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Mendenhall's take on transforming HP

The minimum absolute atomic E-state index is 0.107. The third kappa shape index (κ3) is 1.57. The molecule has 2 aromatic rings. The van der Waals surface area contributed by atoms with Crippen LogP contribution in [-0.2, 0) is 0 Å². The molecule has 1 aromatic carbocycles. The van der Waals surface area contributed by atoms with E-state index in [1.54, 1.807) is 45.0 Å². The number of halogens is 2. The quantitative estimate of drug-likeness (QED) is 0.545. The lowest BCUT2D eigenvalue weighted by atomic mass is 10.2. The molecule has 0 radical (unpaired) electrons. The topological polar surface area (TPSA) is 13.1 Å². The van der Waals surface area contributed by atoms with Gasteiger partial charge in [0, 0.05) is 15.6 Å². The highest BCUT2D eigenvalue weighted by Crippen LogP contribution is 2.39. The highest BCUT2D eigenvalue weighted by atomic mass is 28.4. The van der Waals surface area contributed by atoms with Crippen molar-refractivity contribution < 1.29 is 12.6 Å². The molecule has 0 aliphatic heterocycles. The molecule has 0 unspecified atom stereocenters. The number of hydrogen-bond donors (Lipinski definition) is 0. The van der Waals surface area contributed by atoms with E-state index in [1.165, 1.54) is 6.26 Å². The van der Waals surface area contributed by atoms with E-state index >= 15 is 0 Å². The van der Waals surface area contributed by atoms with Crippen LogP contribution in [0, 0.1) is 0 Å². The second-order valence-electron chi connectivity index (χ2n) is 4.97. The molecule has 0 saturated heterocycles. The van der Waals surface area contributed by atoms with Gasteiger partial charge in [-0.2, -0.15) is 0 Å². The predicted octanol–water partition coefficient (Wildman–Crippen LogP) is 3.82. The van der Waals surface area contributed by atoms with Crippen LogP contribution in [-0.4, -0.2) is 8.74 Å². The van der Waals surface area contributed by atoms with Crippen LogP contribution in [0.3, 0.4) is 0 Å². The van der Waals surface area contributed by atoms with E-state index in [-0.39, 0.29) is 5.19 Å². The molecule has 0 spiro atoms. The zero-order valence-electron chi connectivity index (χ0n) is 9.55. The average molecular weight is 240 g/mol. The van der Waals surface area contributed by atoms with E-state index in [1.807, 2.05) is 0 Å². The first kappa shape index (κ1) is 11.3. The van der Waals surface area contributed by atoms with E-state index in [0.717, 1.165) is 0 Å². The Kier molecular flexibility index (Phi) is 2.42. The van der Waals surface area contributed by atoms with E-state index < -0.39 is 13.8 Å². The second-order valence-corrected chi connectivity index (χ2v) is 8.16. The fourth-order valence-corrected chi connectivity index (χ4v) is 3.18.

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Since being named senior VP-CMO, Michael Mendenhall has led Hewlett-Packard Co.'s marketing efforts as it transformed itself from a hardware and software company into an end-to-end IT services company. In the following interview with BtoB, Mendenhall talks about HP's changing relationships with its agency partners and what it takes to be successful in these challenging times. BtoB: You recently consolidated your $1 billion global media business with Omnicom Media Group. Why did this make sense, and how are you working with your agency partners differently? Mendenhall: The company had not put its media planning, buying and optimization function up for review in about 12 years. The consumption of information has changed pretty dramatically over the past decade. It became important for us to look at how our shift in media optimization has changed over that decade, and what we would look for in a partner, relative to our current and future state of media planning, buying and optimization function. We spend a great deal of time and applied resources in the digital area, so no matter which company we ended up going with, they had to be incredibly strong in digital. BtoB: How much of your media mix is currently digital, and where do you want it to be? Mendenhall: I would say more than most. It is growing very rapidly. As you think about many companies and brands, there is an engagement model that exists online and in the digital environment that has become very robust, especially in a marketplace that is leaning more toward transactional marketing, lower cost-per-capture, and better efficiencies and returns. BtoB: Can you talk about how the recession is impacting your marketing plans and budgets this year? Mendenhall: We remain very focused on our company's core strategy. Companies that are operationally strong will do, and historically have done, far better in a recession than those that are not prepared. HP is incredibly prepared for the economic climate we're in, which is very dynamic and unpredictable. What becomes important in a dynamic marketplace is less fixed costs and more variables, so you can respond more quickly to changing demands. Certain of our businesses are countercyclical relative to our services and enterprise businesses. As we begin to look at the strategy that has played out at HP, building from hardware, to software to services and participating in multiple segments, and the fact that 69% of our revenue came from outside the U.S. last year, these are some of the capabilities that can buffer a company a little bit in a downturn. BtoB: What types of marketing programs are you using this year? Mendenhall: We're using a combination of many things—direct, in-channel—it depends on the go-to-market mix. We are flexible in our variables, and we have not fundamentally overhauled our strategy. We have taken market share, and we continue to stay very focused on those products and services that have built growth and continue to do so. BtoB: What do you believe you have accomplished over the past 18 months, and what is still ahead? Mendenhall: We have really worked to build our company into a world-class global citizen. Our reputation as a company has improved, and we have benchmarked incredibly well on many levels, based on independent research. I think you will see the value of our brand go up, though you are never through transforming a company. M
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